The Mississippi State Department of Health today confirmed the state’s first case of monkeypox following a global viral outbreak that began in May. The United States has so far reported 2,891 cases with no deaths.
On Saturday July 23, the World Health Organization has declared monkeypox a “public health emergency of international concern”— its highest level of alert. The WHO has reported more than 16,000 cases of monkeypox in 75 countries and five deaths worldwide.
Health officials said in a statement this afternoon that a sample from a Mississippi resident was tested at the state lab and that “an investigation to identify people who may have encountered the patient while ‘he was contagious is ongoing’. They did not reveal which part of the state the patient lives in.
“Symptoms may start with fever, swollen lymph nodes, headache and muscle aches, followed by a rash that starts out as flat then turns into pimples, or blisters and ulcers on the face, the body and the private parts (sex organs)”, explains MSDH. “This rash can be itchy and painful. It can be confused with sexually transmitted diseases such as syphilis and herpes or with chicken pox.
The MSDH states that monkeypox has an incubation period of one to two weeks after exposure and that the disease “generally lasts two to four weeks”.
“Transmission can occur through close skin-to-skin contact – kissing, cuddling or having sex – with an infected person,” the statement said. “Transmission can also occur by touching the clothing or linens, bedding or towels of an infected person, or by inhaling the respiratory droplets during prolonged closed contact with an infected person.”
MSDH says it “has received limited doses of the vaccine which will be used to treat people identified by MSDH as being at risk of a case of monkeypox”, but they are not currently widely available. The supply of monkeypox vaccine is insufficient throughout the country.
Public health officials are urging healthcare providers to notify MSDH “when evaluating patients with known rash, particularly if there are known risk factors.”
According to the CDC, “Monkeypox virus is in the same family of viruses as variola virus, the virus that causes smallpox.” scientists first discovered the virus in monkeys in 1958 and identified the first human case in 1970.
“We are in a different place with this emergency”
“While anyone can get monkeypox, many cases identified during the outbreak in the United States and around the world were in men who have sex with men,” the epidemiologist said. State, Dr. Paul Byers.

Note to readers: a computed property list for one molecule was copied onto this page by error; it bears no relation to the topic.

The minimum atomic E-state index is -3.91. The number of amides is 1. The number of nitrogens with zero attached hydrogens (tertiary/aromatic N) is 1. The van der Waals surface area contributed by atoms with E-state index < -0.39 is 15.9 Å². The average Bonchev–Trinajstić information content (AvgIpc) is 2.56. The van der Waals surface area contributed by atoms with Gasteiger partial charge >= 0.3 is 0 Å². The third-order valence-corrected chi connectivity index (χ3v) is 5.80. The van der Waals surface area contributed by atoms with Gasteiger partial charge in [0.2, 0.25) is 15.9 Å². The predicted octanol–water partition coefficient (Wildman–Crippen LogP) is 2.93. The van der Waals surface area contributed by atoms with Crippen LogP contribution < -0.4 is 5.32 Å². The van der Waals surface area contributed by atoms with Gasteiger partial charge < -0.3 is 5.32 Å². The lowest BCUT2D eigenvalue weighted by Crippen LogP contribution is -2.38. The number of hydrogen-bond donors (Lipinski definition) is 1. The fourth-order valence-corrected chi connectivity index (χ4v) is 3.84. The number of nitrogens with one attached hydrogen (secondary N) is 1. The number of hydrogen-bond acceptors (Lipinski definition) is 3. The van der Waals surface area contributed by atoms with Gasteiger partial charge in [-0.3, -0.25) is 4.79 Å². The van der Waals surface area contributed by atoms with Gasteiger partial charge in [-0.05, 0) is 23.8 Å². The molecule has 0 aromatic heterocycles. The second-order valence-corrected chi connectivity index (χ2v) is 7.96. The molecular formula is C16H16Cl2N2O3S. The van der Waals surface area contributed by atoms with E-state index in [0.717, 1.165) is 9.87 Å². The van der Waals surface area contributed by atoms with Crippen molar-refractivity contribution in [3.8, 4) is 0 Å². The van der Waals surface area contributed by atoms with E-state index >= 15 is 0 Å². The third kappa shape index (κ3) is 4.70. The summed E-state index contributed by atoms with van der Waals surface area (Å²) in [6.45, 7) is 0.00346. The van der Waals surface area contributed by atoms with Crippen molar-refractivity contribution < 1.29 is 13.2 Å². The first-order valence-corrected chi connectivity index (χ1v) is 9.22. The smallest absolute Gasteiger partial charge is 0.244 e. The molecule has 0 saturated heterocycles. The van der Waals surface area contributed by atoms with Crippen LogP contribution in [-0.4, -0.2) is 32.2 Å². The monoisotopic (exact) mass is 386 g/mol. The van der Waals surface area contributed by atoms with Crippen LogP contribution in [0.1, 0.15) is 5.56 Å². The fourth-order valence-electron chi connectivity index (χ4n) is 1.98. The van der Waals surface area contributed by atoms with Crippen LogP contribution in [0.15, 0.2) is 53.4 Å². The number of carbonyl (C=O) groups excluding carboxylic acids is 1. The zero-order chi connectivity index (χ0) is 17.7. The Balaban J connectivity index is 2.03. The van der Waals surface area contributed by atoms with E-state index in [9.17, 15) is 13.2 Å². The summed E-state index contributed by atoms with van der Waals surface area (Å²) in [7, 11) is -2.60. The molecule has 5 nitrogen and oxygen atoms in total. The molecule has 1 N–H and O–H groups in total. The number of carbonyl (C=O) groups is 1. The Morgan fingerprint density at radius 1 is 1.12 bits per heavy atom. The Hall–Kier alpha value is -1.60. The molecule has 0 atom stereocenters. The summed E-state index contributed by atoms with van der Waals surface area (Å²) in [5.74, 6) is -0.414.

Dr. Jennifer Bryan, a physician and board member of the Mississippi State Medical Association, spoke to the Mississippi Free Press moments after the state announced the first case of monkeypox.
“We had our first case in Mississippi, and while it’s not a cause for concern — in fact, it was expected — we need to be aware of the things we can do to keep our families safe. .”
Bryan clarified that while the majority of transmission continues to occur among men who have sex with men, monkeypox is not an STD and has multiple possible routes of infection. “The general way of transmission is through close physical contact. Sometimes it’s intimate, and sometimes it’s just direct, extended contact with someone that’s expected, like family contact,” Bryan said.
And as transmission continues, monkeypox will continue to expand far beyond any community. “Over time, it is expected to spread through the general population,” she said.
Bryan is clear that while monkeypox is a threat, it shouldn’t be compared to COVID-19, which was a new disease with unprecedented spread that first arrived without effective tools to combat it.
“The good thing about this situation is that even though it is spreading, we are in a different place with this emergency. Many people were vaccinated against smallpox years ago and these people are believed to benefit from some level of protection Over the decades we have seen that immunity declines, but… some smallpox vaccines are effective against monkeypox Some of our public health experts use them in post-exposure prophylaxis when there is a known contact.
“At present, the current strain of COVID-19 is one of the most infectious agents known to man. This is not the case where we are with monkeypox. It’s a transmissible pathogen, but you need that direct, sustained close contact: intimate or sexual contact,” Bryan explained.
She ended with a warning: oversimplifying the disease is not an effective way to fight it.
“With HIV, we saw a similar kind of stigma in the beginning. Everyone wanted to feel like it couldn’t affect them if they didn’t have a similar identity. But it was only a matter of time before it spread to the general population. So we want to be vigilant and aware, but we cannot completely ignore our own risks,” she concluded.